My Lords, in 2017, a House of Lords report recommended that the current small business model of primary care is not fit for purpose. The same has been said by the Royal College of General Practitioners, which produced a report; the British Medical Association; two think tanks, the Nuffield Trust and the King’s Fund; and, more recently, Policy Exchange, which produced a report on the model being fit for the future. Is it not time that the Government had plans to look at future models of delivering primary care? If they do not have such an intention, does the Minister agree that the House of Lords should set up a Select Committee to follow on from the excellent report produced on the NHS in 2017?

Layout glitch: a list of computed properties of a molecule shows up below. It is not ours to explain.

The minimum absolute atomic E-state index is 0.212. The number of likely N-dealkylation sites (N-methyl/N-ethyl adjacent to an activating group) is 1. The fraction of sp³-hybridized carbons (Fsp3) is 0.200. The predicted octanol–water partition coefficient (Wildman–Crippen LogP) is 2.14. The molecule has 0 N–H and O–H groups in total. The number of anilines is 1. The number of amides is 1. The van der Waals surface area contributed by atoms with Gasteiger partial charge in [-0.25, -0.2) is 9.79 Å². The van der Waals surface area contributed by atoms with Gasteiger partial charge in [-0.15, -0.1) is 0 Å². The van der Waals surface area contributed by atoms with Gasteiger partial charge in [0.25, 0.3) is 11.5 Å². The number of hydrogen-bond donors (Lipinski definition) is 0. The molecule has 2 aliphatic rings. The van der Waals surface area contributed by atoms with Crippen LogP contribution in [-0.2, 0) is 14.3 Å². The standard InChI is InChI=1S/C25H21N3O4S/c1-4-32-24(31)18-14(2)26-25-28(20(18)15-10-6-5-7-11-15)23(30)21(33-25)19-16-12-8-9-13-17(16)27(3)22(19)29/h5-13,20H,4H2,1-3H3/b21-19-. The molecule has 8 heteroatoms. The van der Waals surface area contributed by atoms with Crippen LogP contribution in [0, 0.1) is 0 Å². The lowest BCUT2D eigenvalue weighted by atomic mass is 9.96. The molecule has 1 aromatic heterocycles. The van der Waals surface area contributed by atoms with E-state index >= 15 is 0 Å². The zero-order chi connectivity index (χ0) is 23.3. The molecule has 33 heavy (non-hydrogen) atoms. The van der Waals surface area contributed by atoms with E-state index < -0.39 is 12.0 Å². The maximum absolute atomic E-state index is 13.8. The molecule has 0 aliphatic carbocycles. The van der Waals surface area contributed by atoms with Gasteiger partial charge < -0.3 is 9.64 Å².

I thank the noble Lord for that question, but I should explain to him that I have been warned for exceeding my powers, as it were, in the past. I think setting up a Select Committee is a bit beyond my powers. The noble Lord and I, and many noble Lords across the House, including previous Health Ministers of all parties, have had this conversation, and we know that the old-fashioned model of a five to 10-minute appointment with your GP, only to be referred elsewhere and into secondary care, is broken in many ways. We need a much more modern model. We have seen primary care take on some of the functions of secondary care, but we have also seen, at the GP level, that the GP does not have to do everything, and that there are other workers such as nurses, physio- therapists and pharmacists who can do more of what the GP has done in the past.